Photo credits: The Black Heritage Society of WA State, Inc.
Charles Moorehead Stokes (pictured) was an American politician, jurist, and lawyer who served several terms in the Washington State House of Representatives.
Stokes was born in Fredonia, Kansas to a Baptist minister and was raised in Pratt, Kansas. He graduated from the University of Kansas in 1931. After briefly practicing law for the state’s revenue commission Stokes, in 1943, moved to Seattle, Washington where he entered into private practice.
In 1950, Stokes was elected to the Washington State House of Representatives from Washington’s 37th legislative district as a Republican. He was the first African-American legislator elected in the state from King County and just the second in state history overall.
At the end of his first legislativeive term, he was selected “Outstanding Freshman Legislator” by the Young Republican Club.
Stokes was re-elected in 1952. In that same year, he campaigned for Dwight Eisenhower as a delegate to the Republican National Convention during which he delivered an address from the national platform. In 1954, he sought election to the Washington State Senate but was defeated.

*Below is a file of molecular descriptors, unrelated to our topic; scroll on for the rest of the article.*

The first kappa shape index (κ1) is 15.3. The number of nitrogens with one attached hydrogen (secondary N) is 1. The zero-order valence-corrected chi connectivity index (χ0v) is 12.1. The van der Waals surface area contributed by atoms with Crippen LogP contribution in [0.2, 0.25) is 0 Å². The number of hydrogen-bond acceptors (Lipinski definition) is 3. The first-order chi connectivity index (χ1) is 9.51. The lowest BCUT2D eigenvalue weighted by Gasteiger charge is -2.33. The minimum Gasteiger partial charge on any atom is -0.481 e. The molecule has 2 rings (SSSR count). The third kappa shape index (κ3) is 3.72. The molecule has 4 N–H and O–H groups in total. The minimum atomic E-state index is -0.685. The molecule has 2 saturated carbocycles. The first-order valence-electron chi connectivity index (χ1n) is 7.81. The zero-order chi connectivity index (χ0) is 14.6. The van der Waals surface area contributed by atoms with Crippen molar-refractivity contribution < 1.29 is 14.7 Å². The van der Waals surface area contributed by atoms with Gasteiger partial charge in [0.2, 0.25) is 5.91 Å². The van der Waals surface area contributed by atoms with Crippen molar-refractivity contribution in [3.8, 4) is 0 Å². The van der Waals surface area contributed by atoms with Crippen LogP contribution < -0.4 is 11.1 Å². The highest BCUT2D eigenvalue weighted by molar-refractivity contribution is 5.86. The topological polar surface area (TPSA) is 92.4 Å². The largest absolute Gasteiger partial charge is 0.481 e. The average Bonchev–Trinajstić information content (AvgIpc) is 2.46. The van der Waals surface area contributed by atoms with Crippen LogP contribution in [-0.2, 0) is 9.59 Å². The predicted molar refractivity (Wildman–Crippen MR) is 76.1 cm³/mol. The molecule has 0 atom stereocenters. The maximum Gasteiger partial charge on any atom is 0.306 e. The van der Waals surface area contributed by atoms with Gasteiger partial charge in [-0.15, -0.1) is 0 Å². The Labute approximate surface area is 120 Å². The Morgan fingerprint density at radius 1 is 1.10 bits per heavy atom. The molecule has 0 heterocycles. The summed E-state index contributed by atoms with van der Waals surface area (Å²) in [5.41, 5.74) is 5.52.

He returned to the House of Representatives in 1956 before being unseated in his 1958 reelection bid by Democrat Sam Smith. In 1960, he ran unsuccessfully for Lieutenant Governor of Washington.
In that same year, Stokes headed Nelson Rockefeller‘s campaign for the Republican presidential nomination in Washington.
During his time in the legislature, Stokes was credited with initiating the idea of a state lottery. He was also known for introducing one of the most sweeping civil rights bills in the state of Washington–up until his time in the House of Representatives.
In the years following his exit from politics, Stokes helped co-found KZAM-AM and Liberty Bank (absorbed into Emerald City Bank in 1988, which, in turn, was taken over by KeyBank). In 1968, he was appointed to fill a vacancy in a district court judgeship.
Stokes held the district court judgeship position he was appointed to until his retirement in 1978.
Stokes was married and had three children. He died of cancer in 1996 at the age of 93. The “Judge Charles M. Stokes Overlook” near Seattle’s Judkins Park is named after him. Stephanie Stokes Oliver is a former editor for Essence Magazine.
In 2004, she wrote a biography about her father called, Song for My Father: Memoir of an All-American Family.
A portion of this page’s content was sourced from a Wikipedia article. The contents are publicly available under the CC BY-SA 4.0 license.
*BlackThen.com writer/historian Victor Trammell edited and contributed to this report.